ASCOM drivers different from the ASCOM Platform. That said, some drivers are distributed with the ASCOM Platform, but most are distributed separately, by equipment vendors or independent driver authors. The bitness of drivers is a function of how the driver author created them. Some drivers are DLLs and some are EXEs. The DLLs load into the memory space of the application that is consuming them. Therefore they must be capable of cooperating with that application's bitness. BYE is a 32-bit application. It must be so because it uses the Canon SDK which is a 32-bit unmanaged (non-.NET) DLL. This works for the ASCOM Platform because it is built for Any CPU and is perfectly happy to work as part of a 32-bit program. ASCOM DLL-based drivers that are 32-bit only will work fine with BYE. ASCOM DLL-based drivers that use .NET and are built for Any CPU will work fine with BYE. Only ASCOM DLL-based drivers that are built only for 64-bit will not work with BYE.

That said, if BYE were a 64-bit application, the ASCOM Platform would continue to work well with it and the Sesto Senso 64-bit driver would also work with it, but the 32-bit driver would not work with it.

EXE-based ASCOM drivers run as separate processes from ASCOM client programs like BYE. This means that they can have different bitnesses. If, for example, the 64-bit version Sesto Senso driver was designed, built and distributed as an EXE file, BYE would easily be able to interoperate with it. Also, if the Sesto Senso driver were developed from one of the skeleton project templates that are provided by the ASCOM Initiative it could have been built for Any CPU and therefore the same DLL would work on either 32-bit or 64-bit versions of Windows and under 64-bit Windows would work with either 32-bit or 64-bit applications. This would eliminate the need to distribute multiple versions of the driver.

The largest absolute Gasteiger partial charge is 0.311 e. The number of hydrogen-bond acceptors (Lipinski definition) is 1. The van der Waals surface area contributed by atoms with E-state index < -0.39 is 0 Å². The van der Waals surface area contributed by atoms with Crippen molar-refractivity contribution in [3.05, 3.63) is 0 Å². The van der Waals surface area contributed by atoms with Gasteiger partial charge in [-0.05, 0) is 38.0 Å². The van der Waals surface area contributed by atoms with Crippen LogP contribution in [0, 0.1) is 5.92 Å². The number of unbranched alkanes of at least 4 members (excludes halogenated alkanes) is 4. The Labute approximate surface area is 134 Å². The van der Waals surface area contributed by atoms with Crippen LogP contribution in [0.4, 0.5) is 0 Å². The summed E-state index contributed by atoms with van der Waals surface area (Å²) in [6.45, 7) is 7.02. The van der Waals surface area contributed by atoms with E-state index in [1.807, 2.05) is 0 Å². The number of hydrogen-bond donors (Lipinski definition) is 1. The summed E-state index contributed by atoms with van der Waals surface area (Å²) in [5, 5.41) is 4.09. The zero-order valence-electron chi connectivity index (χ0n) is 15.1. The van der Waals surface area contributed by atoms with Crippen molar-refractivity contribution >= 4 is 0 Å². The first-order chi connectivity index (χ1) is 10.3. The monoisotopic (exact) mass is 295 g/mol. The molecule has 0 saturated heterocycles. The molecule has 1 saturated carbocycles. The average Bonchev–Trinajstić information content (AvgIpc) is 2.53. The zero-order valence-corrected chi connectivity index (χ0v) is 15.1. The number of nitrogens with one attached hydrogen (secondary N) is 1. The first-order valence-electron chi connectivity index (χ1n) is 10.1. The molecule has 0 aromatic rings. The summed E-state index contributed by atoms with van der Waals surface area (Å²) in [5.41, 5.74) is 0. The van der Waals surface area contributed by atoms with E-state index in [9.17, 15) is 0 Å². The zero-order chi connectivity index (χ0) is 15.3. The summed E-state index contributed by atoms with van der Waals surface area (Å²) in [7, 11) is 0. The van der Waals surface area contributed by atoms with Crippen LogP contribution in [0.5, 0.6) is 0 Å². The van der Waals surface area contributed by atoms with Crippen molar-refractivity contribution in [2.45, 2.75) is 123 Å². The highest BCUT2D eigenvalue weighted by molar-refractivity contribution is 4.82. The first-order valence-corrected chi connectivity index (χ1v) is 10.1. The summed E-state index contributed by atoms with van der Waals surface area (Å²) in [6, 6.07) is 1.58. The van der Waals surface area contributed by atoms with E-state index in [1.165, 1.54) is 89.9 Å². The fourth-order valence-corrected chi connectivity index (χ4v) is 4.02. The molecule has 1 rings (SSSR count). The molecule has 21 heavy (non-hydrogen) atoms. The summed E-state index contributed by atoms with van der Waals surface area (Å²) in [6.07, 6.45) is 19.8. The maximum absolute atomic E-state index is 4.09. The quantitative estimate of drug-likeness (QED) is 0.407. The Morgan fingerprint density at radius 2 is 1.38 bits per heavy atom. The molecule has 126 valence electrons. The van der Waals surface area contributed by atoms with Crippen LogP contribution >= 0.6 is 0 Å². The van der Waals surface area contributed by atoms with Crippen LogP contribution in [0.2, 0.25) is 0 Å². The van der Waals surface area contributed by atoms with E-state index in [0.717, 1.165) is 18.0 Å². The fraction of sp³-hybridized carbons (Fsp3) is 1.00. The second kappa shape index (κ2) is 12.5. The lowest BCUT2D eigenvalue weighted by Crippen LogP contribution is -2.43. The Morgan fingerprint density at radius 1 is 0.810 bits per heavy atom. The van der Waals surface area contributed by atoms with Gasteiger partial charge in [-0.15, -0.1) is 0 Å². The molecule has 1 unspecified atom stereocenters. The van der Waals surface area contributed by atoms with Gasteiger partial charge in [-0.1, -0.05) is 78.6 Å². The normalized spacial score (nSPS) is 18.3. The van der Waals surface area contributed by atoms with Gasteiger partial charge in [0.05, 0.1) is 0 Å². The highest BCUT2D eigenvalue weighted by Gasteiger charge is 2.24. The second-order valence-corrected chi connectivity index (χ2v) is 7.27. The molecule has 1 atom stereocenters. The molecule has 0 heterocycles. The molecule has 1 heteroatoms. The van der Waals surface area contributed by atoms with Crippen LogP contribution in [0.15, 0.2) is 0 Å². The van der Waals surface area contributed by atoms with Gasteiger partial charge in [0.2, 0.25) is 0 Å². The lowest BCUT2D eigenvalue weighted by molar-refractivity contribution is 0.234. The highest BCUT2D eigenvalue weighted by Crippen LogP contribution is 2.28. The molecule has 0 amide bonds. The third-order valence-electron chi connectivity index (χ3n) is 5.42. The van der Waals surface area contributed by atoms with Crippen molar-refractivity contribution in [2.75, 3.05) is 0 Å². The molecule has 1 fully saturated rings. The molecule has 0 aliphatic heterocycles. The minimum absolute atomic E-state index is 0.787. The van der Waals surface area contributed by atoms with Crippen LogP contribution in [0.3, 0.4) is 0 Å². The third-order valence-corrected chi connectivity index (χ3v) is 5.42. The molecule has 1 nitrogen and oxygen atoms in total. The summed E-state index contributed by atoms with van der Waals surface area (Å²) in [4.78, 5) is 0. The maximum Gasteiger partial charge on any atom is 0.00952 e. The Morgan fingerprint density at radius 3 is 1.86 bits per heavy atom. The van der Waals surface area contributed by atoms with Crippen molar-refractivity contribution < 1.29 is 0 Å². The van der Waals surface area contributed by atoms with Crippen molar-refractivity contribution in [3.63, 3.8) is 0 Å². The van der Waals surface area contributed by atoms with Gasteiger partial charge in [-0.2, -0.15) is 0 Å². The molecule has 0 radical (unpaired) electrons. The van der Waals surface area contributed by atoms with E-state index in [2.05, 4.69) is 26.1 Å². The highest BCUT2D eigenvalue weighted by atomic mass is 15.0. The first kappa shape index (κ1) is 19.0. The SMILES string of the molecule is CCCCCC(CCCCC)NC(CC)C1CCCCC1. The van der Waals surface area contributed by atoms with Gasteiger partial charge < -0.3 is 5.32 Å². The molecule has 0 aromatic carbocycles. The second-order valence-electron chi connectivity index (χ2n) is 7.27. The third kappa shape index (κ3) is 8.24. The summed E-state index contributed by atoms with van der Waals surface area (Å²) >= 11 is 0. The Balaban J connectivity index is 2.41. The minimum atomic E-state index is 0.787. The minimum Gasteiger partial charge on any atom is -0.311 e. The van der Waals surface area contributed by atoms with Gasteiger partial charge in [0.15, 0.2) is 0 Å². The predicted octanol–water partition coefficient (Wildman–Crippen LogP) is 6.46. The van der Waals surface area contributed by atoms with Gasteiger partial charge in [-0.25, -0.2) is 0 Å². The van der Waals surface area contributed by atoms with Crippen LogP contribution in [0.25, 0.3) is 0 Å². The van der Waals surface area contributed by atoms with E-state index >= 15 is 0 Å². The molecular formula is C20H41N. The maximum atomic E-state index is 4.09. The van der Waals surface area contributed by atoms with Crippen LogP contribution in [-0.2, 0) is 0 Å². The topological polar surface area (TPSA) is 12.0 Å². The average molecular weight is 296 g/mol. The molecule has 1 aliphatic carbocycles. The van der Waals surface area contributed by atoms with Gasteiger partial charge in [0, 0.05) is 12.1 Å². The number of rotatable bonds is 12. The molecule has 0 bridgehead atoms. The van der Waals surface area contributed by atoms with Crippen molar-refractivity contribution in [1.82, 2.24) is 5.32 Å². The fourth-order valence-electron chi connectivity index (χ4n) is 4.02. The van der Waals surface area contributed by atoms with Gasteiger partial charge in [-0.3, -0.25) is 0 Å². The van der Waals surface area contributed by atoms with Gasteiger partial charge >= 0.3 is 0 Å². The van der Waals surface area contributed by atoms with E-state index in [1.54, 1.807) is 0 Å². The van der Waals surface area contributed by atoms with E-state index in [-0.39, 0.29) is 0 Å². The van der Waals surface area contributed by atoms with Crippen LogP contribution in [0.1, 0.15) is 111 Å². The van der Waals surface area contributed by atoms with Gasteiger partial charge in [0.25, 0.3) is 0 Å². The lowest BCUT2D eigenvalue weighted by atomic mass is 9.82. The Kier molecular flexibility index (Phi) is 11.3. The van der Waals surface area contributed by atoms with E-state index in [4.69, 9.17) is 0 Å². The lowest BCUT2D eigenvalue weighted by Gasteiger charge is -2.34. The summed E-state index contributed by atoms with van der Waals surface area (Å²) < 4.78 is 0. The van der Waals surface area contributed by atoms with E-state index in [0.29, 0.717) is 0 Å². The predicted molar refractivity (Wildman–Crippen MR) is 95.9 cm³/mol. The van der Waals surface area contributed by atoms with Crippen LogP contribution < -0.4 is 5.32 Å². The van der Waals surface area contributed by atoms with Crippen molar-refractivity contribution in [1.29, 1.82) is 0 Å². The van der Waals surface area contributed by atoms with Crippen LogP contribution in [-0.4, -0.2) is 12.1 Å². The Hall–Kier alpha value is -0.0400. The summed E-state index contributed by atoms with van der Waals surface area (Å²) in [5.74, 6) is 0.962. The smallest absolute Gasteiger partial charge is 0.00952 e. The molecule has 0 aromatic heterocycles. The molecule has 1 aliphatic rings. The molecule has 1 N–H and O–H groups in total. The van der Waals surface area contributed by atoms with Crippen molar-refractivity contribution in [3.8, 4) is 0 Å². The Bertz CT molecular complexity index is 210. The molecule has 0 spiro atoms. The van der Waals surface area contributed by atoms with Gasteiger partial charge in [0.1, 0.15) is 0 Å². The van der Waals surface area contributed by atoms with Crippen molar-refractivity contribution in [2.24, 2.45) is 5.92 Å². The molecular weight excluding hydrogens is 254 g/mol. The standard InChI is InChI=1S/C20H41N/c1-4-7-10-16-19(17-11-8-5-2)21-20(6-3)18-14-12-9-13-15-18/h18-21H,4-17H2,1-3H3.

Here is a problem with the Sesto Senso driver that you may encounter at some point in the future...What if you need both the 32-bit version of the driver to work with BYE AND the 64-bit version of the driver to work with some other 64-bit application. Unless the two versions of the driver are designed to operate side-by-side, you would have to choose which version is more important to you. This would be inconvenient for you, but addressable by the authors of the driver in a couple of ways. They could either convert the driver to .NET and release it for Any CPU or they could convert the DLL to an EXE and release a 32-bit only version that would work with either a 32-bit or a 64-bit client application.

There are two main benefits for a 64-bit version versus a 32-bit version of an application. One is performance and the other is size. A 32-bit application has a 2 GB memory limit that is eliminated for a 64-bit application. However, I would be extremely surprised if a focuser driver needed either the performance or size increase that a 64-bit version provides.

I hope this helps.